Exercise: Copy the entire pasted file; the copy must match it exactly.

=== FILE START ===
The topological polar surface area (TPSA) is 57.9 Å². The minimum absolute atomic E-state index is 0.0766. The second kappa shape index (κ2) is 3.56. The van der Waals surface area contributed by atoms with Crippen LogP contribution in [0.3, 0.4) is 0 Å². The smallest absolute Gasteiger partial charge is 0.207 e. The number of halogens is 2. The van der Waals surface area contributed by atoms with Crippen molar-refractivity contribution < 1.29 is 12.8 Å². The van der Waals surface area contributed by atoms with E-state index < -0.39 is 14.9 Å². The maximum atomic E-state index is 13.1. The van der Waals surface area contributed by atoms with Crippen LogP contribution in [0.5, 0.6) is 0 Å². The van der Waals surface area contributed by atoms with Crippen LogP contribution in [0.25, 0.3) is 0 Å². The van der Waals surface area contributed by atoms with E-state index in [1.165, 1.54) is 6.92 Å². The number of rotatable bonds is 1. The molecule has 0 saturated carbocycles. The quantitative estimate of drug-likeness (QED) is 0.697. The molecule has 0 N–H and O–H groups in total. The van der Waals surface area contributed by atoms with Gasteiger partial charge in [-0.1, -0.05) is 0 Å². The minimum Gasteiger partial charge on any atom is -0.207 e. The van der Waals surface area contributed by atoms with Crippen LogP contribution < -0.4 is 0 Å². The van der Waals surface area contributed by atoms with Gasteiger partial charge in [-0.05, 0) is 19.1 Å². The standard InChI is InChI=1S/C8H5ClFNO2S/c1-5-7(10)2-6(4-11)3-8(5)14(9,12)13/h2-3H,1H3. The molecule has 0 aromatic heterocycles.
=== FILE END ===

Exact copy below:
The topological polar surface area (TPSA) is 57.9 Å². The minimum absolute atomic E-state index is 0.0766. The second kappa shape index (κ2) is 3.56. The van der Waals surface area contributed by atoms with Crippen LogP contribution in [0.3, 0.4) is 0 Å². The smallest absolute Gasteiger partial charge is 0.207 e. The number of halogens is 2. The van der Waals surface area contributed by atoms with Crippen molar-refractivity contribution < 1.29 is 12.8 Å². The van der Waals surface area contributed by atoms with E-state index < -0.39 is 14.9 Å². The maximum atomic E-state index is 13.1. The van der Waals surface area contributed by atoms with Crippen LogP contribution in [0.5, 0.6) is 0 Å². The van der Waals surface area contributed by atoms with Crippen LogP contribution in [0.25, 0.3) is 0 Å². The van der Waals surface area contributed by atoms with E-state index in [1.165, 1.54) is 6.92 Å². The number of rotatable bonds is 1. The molecule has 0 saturated carbocycles. The quantitative estimate of drug-likeness (QED) is 0.697. The molecule has 0 N–H and O–H groups in total. The van der Waals surface area contributed by atoms with Gasteiger partial charge in [-0.1, -0.05) is 0 Å². The minimum Gasteiger partial charge on any atom is -0.207 e. The van der Waals surface area contributed by atoms with Crippen LogP contribution < -0.4 is 0 Å². The van der Waals surface area contributed by atoms with Gasteiger partial charge in [-0.05, 0) is 19.1 Å². The standard InChI is InChI=1S/C8H5ClFNO2S/c1-5-7(10)2-6(4-11)3-8(5)14(9,12)13/h2-3H,1H3. The molecule has 0 aromatic heterocycles.